A few days ago, Carol Burris and I sent a letter to U.S. Secretary of Education Arne Duncan. The letter was invited by Secretary Duncan during a phone conversation with Dr. Burris.
Our letter is summarized briefly below, with the full text of the letter available on the website of the National Education Policy Center. It
offers concrete guiding principles for evaluation of educators and suggestions for a way forward.
The telephone call from Secretary Duncan to Dr. Burris was apparently prompted by Dr. Burris' public response to New York State's new policy, forcing schools to use student test scores as part of a mandated evaluation process aimed at both teachers and principals. Similar policies have been adopted in Colorado and other states.
The letter begins with an agreement that high-quality evaluation of educators is important and should be pursued, even while we also stress the obvious: "If we fail to invest in our schools and communities, even the highest-quality educator evaluation will lead to little success."
Here, I want to simply quote the final page of the (6 page) letter, which focuses on our recommendations:
Just as no pharmaceutical would be brought to market without first being tested for effectiveness and for adverse reactions, neither should a practice with the potential to profoundly impact the lives of the nation's students and their teachers. Considering both the cost and the high-stakes nature of mandated evaluation systems, we offer the following interrelated recommendations.
- Put on hold the policy push to use student test scores to evaluate teachers and principals, unless and until data demonstrate the likelihood that such an evaluation approach will positively, not negatively, affect student learning. Existing systems, such as [Washington DC's] IMPACT, that use student scores for educator evaluation are already in place. These should be treated as pilots and should be used to understand the systems and their results, including effects on student achievement.
More broadly, call upon the National Research Council or the National Academy of Education to document teacher- and principal-evaluation approaches that are proven to successfully meet all four criteria for sound evaluation practices listed above. [We contend earlier in the letter that an evaluation system should be evaluated by its overall effect on student learning. Such an overall effect implicates at least four overlapping areas, each of which is explained: (a) summative, (b) formative, (c) working conditions, and (d) incentives.] Such a report might also identify and describe promising additional approaches and recommend pilot programs and evaluations of those approaches. Based on this report, the U.S. Department of Education could embark on an evidence-based policy that would continue the existing push for high-quality educator evaluation while ensuring that the specific push will be beneficial for the nation's students.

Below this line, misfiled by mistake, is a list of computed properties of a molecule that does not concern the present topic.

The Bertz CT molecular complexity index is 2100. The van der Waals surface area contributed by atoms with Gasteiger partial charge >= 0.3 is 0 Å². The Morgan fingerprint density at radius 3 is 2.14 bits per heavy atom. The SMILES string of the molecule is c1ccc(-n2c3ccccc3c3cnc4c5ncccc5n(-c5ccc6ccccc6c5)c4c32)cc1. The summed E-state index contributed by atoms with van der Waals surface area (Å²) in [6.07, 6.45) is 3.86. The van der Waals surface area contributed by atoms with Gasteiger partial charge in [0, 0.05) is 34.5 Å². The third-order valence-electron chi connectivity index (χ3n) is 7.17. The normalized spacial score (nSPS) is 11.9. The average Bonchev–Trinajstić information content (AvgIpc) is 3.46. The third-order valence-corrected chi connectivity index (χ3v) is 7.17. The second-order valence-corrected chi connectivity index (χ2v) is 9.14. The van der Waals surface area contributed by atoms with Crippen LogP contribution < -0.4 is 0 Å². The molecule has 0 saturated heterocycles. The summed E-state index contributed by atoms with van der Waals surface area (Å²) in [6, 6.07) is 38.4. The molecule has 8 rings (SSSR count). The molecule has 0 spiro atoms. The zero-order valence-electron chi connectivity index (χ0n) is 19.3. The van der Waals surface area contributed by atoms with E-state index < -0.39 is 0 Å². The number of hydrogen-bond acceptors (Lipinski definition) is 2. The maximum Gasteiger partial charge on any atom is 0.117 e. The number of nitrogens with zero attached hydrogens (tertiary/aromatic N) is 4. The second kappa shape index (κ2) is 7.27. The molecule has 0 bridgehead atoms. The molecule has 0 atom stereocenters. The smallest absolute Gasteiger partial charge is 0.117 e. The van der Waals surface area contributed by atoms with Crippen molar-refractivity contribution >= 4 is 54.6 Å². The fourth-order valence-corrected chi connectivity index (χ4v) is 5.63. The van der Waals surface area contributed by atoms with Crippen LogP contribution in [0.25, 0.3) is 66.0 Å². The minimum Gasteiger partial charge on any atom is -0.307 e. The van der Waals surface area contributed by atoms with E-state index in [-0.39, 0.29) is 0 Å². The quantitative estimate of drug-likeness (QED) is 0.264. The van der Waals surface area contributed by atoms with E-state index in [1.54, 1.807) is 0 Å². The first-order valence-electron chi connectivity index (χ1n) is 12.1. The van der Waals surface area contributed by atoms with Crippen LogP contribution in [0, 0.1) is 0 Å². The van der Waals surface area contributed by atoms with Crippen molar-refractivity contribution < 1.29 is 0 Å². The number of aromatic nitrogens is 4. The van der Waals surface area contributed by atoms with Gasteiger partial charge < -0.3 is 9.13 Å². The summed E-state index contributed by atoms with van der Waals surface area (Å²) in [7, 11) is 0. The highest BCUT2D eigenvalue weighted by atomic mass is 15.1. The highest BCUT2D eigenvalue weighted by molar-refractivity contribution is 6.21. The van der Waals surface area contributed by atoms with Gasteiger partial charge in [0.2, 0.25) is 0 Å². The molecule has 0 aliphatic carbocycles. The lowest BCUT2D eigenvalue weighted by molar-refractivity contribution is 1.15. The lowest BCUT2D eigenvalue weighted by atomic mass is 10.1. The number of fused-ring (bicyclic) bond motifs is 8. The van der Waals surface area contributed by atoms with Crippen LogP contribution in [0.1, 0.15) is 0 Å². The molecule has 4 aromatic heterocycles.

While awaiting evidentiary guidance from the work of the National Research Council or National Academy of Education, focus the federal push on rigor and balance. Educator evaluation systems should pursue the four criteria for sound evaluation practices, recognizing also that multiple measures, pursued diligently and conscientiously, will allow weaknesses in any given measure to be compensated for by others. In lieu of obliging states to impose a non-evidence-based evaluation approach, the federal government should encourage the use of well-designed and well-executed locally appropriate strategies. In this regard, one of the most long-standing and promising teacher evaluation approaches relies on peer assistance and review (PAR) programs, such as those in Toledo, Ohio and Montgomery County Public Schools in Maryland. We note with alarm the likelihood that current policies are not just failing to promote such programs with apparently successful track records--the new wave of evaluation policies are actually having the effect of discouraging and terminating these success.
Whatever system is used, insist that it be subject to rigorous outcome monitoring; that is, locally designed review and evaluation.
Insist that all evaluation systems enhance the professionalism of teaching and the principalship. [The] New York APPR policy will almost surely undermine that professionalism. Similarly, public dissemination of teacher- and principal-level value-added data will undermine attempts to improve performance. For example, given the different degrees of efficacy among parents, it is likely that demand for highly rated teachers will result in students with the greatest need being assigned to the lowest-rated teachers.
Evaluations can be powerful interventions. While high-quality, thoughtful evaluation undoubtedly carries the potential to improve schooling, misguided evaluation approaches have a corresponding potential to harm our schools. Like most policy tools, evaluation can be used soundly and beneficially, or it can be abused. We fear that the current policy push does the latter.